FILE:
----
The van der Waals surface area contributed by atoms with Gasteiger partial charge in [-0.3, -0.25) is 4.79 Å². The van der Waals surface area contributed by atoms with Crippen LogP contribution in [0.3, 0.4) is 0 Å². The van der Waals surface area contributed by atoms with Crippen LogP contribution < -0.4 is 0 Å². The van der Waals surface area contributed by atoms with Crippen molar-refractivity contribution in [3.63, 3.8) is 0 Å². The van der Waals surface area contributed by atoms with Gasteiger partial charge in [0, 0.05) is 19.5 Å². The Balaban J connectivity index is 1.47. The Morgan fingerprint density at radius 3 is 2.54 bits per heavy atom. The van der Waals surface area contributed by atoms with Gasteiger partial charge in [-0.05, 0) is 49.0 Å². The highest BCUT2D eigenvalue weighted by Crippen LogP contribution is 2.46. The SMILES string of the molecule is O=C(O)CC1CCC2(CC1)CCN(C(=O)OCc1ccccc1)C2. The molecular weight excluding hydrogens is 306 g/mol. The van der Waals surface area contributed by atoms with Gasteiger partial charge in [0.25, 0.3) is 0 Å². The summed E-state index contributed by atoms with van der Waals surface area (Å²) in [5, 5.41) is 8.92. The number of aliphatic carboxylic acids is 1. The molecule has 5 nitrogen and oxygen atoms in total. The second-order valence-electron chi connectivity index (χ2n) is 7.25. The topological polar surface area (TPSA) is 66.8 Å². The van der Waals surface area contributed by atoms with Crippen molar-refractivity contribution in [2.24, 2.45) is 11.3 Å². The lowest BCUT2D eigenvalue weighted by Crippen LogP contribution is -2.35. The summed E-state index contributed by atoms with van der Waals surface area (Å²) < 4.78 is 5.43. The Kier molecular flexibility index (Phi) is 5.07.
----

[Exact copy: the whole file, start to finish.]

The van der Waals surface area contributed by atoms with Gasteiger partial charge in [-0.3, -0.25) is 4.79 Å². The van der Waals surface area contributed by atoms with Crippen LogP contribution in [0.3, 0.4) is 0 Å². The van der Waals surface area contributed by atoms with Crippen LogP contribution < -0.4 is 0 Å². The van der Waals surface area contributed by atoms with Crippen molar-refractivity contribution in [3.63, 3.8) is 0 Å². The van der Waals surface area contributed by atoms with Gasteiger partial charge in [0, 0.05) is 19.5 Å². The Balaban J connectivity index is 1.47. The Morgan fingerprint density at radius 3 is 2.54 bits per heavy atom. The van der Waals surface area contributed by atoms with Gasteiger partial charge in [-0.05, 0) is 49.0 Å². The highest BCUT2D eigenvalue weighted by Crippen LogP contribution is 2.46. The SMILES string of the molecule is O=C(O)CC1CCC2(CC1)CCN(C(=O)OCc1ccccc1)C2. The molecular weight excluding hydrogens is 306 g/mol. The van der Waals surface area contributed by atoms with Gasteiger partial charge in [0.25, 0.3) is 0 Å². The summed E-state index contributed by atoms with van der Waals surface area (Å²) in [5, 5.41) is 8.92. The number of aliphatic carboxylic acids is 1. The molecule has 5 nitrogen and oxygen atoms in total. The second-order valence-electron chi connectivity index (χ2n) is 7.25. The topological polar surface area (TPSA) is 66.8 Å². The van der Waals surface area contributed by atoms with Crippen molar-refractivity contribution in [2.24, 2.45) is 11.3 Å². The lowest BCUT2D eigenvalue weighted by Crippen LogP contribution is -2.35. The summed E-state index contributed by atoms with van der Waals surface area (Å²) < 4.78 is 5.43. The Kier molecular flexibility index (Phi) is 5.07.